The world’s most boring festival?


Maru-ni-mitsuba’aoi (“Circle Around Three Hollyhock Leaves”)

May 15th is the festival of Aoi Matsuri (officially known as the Kamo Festival), once referred to as “the world’s most boring festival“. As you may remember from an earlier MusiCB3 post, the staff of the Anderson Room also provide support in the East Asian Reading Room (the Aoi), so of course we had to bring this festival to your attention.

Aoi Matsuri is one of three major festivals that take place in Kyoto. The name of the festival comes from the hollyhock leaves used as decoration throughout the celebration. These leaves were once believed to protect against natural disasters. (Aoi means both hollyhock and blue (or a greeny blue) in Japanese – hence the decor in the reading room).

Aoi Matsuri Festival, courtesy of Japanexperterna

Aoi Matsuri Festival, courtesy of Japanexperterna

This festival is thought to be the oldest in Kyoto, although its form has changed over time and there have been periods when it has disappeared altogether from the calendar. The current festival was established only 55 years ago. You can read more about the story of the three leaved hollyhock here.

According to ancient records Aoi Matsuri first began during the reign of the Emperor Kinmei who reigned CE539-571. A series of disastrous natural events ruined crops and sickness swept through the country. It was believed that this was a punishment sent from the deities of Kamo. In desperation the Emperor sent a messenger on a galloping horse to a shrine to plead for forgiveness. The galloping horse became an annual ritual and turned into an archery event, although within a few years this event was dropped.

In the nineteenth century Emperor Kōmei recognised the deities of the Kamo shrine and the Aoi Matsuri as an annual event. This is when Aoi Matsuri thrived. However it waned following his death and was eventually discontinued. After World War II the procession was re-established, and has remained popular ever since.

Gamelan at the Faculty of Music.

Gamelan at the Faculty of Music.

You may not be able to enjoy  the festival of Aoi Matsuri, but did you know that the UL and the Pendlebury have a large collection of ethnomusicology related literature, music, even instruments? The music faculty houses a set of gamelan from the island of Java, and there is a Cambridge gamelan society.

At the UL we have the Picken collection.There is a small amount of music within the collection including the Kikutei scrolls. The bulk of the collection however comprises literature about music from around the world with an emphasis on the music of South-East Asia; but there are also a substantial number of books about the music of Turkey, the Balkans and Eastern Europe, Western Europe and the Americas, Africa, the Indian subcontinent, Central Asia and the Near East. In fact the only area that doesn’t appear to be well covered is Australasia (perhaps indicative of the period during which Picken was amassing his collection?).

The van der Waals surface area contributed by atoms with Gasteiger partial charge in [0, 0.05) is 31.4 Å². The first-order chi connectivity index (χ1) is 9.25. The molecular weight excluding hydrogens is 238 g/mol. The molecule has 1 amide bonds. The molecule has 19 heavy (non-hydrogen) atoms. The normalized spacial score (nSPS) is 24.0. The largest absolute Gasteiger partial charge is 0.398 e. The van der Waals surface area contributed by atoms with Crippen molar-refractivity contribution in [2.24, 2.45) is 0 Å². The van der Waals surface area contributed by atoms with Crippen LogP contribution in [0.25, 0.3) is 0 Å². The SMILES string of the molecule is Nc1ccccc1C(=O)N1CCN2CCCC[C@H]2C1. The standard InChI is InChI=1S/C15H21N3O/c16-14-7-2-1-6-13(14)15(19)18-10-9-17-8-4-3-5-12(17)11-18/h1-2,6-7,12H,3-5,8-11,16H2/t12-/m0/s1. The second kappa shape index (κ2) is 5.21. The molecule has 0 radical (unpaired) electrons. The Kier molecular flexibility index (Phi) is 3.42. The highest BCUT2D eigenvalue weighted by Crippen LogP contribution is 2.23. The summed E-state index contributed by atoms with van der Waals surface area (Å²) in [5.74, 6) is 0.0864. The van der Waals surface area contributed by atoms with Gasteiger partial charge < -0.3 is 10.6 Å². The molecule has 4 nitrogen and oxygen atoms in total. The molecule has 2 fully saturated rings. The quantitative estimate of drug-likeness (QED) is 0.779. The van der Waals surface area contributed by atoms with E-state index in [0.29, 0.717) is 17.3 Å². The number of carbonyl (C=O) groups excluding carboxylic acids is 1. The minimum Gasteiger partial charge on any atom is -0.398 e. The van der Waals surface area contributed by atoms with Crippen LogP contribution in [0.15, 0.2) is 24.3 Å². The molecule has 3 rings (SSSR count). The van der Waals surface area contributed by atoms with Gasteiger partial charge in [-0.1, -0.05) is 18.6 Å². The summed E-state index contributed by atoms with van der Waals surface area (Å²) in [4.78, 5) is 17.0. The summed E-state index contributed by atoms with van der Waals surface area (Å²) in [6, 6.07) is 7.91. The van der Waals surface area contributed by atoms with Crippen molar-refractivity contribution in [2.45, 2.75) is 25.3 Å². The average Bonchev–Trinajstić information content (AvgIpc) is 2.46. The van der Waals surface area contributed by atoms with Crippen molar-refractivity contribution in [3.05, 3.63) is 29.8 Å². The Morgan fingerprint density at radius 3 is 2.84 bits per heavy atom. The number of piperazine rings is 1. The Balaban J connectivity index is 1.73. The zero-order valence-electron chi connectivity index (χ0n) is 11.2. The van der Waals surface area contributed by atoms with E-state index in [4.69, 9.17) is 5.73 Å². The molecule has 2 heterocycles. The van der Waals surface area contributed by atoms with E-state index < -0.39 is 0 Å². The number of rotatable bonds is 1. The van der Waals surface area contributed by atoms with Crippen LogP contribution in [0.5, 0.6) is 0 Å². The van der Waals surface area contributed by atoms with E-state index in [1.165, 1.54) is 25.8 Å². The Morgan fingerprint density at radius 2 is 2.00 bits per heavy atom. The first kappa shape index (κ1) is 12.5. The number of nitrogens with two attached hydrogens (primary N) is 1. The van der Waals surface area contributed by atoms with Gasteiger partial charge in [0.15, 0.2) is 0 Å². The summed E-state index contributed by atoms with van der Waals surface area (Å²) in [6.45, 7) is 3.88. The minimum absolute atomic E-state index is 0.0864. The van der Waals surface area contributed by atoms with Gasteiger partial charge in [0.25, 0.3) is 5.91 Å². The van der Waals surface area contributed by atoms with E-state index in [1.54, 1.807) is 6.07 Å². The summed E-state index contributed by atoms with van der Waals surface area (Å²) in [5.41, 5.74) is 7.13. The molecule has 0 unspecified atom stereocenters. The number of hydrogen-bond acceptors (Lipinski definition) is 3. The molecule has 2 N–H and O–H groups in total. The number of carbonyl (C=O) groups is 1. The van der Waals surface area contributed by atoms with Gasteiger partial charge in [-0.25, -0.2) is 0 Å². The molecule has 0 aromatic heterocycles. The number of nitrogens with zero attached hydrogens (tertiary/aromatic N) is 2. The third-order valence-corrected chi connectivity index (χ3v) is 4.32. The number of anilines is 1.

Some of the Kikutei manuscripts in the Picken collection at the UL.Copyright Sarah Chapman.

Some of the Kikutei manuscripts in the Picken collection at the UL.
Copyright Sarah Chapman.

Laurence Picken’s collection of musical instruments from around the world can be found at the Museum of Archaeology and Anthropology (to find his instruments search the museum’s catalogue keyword “Picken” and click “Object”). For more information on books in the Picken collection see the handlist held at the Pendlebury (Ra.423.807.P1). You can also browse the handlist online via the Newton catalogue, by searching “Picken.” as a classmark.

The UL also has a near complete run of the Rough Guide to World Music CDs (CD.078.). These are great if you want a taster of a particular country or area, please ask at the Enquiry Desk in the Anderson Room quoting the partial classmark, if you’d like to look at the class catalogue to see which are held at the UL.

A selection of DVDs and CDs at the Pendlebury.Copyright Sarah Chapman.

A selection of DVDs and CDs at the Pendlebury.
Copyright Sarah Chapman.

World music books at the Pendlebury.

World music books at the Pendlebury.
Copyright Sarah Chapman










The Pendlebury has excellent ethnomusicology resources. There are a variety of books reflecting the topics that have been taught, so they’re wide ranging –  from the  music of the African townships to samba. Many have been ordered from publishers in the United States, so you’ll often find ethnomusicology resources in the Pendlebury that you won’t find in the UL, and vice versa.  There’s also a large selection of CDs, and a small number of DVDs.

So why not come along and investigate the music of the world through the collections of the UL and the Pendlebury? Happy Aoi Matsuri.

SDC and MJ





About mj263

Music Collections Supervisor at Cambridge University Library. Wide musical interests. Often to be found stuck in a composer's archive, or enthusing about antiquarian music.
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